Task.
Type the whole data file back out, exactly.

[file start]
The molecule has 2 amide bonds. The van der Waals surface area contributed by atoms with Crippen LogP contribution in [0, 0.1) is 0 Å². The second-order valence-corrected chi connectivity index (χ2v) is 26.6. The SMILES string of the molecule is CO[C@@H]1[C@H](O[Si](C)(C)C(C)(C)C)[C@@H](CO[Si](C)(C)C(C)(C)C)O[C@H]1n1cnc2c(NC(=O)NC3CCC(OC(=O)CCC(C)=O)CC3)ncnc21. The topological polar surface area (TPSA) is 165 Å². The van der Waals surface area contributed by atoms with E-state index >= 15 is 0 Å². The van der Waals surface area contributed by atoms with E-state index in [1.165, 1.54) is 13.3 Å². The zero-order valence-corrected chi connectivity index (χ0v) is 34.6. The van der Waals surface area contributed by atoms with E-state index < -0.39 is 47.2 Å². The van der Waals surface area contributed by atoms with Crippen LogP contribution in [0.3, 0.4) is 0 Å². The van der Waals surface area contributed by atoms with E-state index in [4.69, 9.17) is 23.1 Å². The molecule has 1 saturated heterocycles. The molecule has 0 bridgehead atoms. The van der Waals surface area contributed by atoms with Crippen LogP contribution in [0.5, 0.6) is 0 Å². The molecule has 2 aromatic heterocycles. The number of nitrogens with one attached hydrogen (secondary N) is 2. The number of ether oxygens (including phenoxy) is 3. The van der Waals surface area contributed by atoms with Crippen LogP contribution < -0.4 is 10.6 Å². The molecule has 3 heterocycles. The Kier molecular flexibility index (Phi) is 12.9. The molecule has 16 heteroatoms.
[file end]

The molecule has 2 amide bonds. The van der Waals surface area contributed by atoms with Crippen LogP contribution in [0, 0.1) is 0 Å². The second-order valence-corrected chi connectivity index (χ2v) is 26.6. The SMILES string of the molecule is CO[C@@H]1[C@H](O[Si](C)(C)C(C)(C)C)[C@@H](CO[Si](C)(C)C(C)(C)C)O[C@H]1n1cnc2c(NC(=O)NC3CCC(OC(=O)CCC(C)=O)CC3)ncnc21. The topological polar surface area (TPSA) is 165 Å². The van der Waals surface area contributed by atoms with E-state index >= 15 is 0 Å². The van der Waals surface area contributed by atoms with E-state index in [1.165, 1.54) is 13.3 Å². The zero-order valence-corrected chi connectivity index (χ0v) is 34.6. The van der Waals surface area contributed by atoms with E-state index < -0.39 is 47.2 Å². The van der Waals surface area contributed by atoms with Crippen LogP contribution in [0.3, 0.4) is 0 Å². The van der Waals surface area contributed by atoms with E-state index in [4.69, 9.17) is 23.1 Å². The molecule has 1 saturated heterocycles. The molecule has 0 bridgehead atoms. The van der Waals surface area contributed by atoms with Crippen LogP contribution in [0.5, 0.6) is 0 Å². The molecule has 2 aromatic heterocycles. The number of nitrogens with one attached hydrogen (secondary N) is 2. The number of ether oxygens (including phenoxy) is 3. The van der Waals surface area contributed by atoms with Crippen LogP contribution < -0.4 is 10.6 Å². The molecule has 3 heterocycles. The Kier molecular flexibility index (Phi) is 12.9. The molecule has 16 heteroatoms.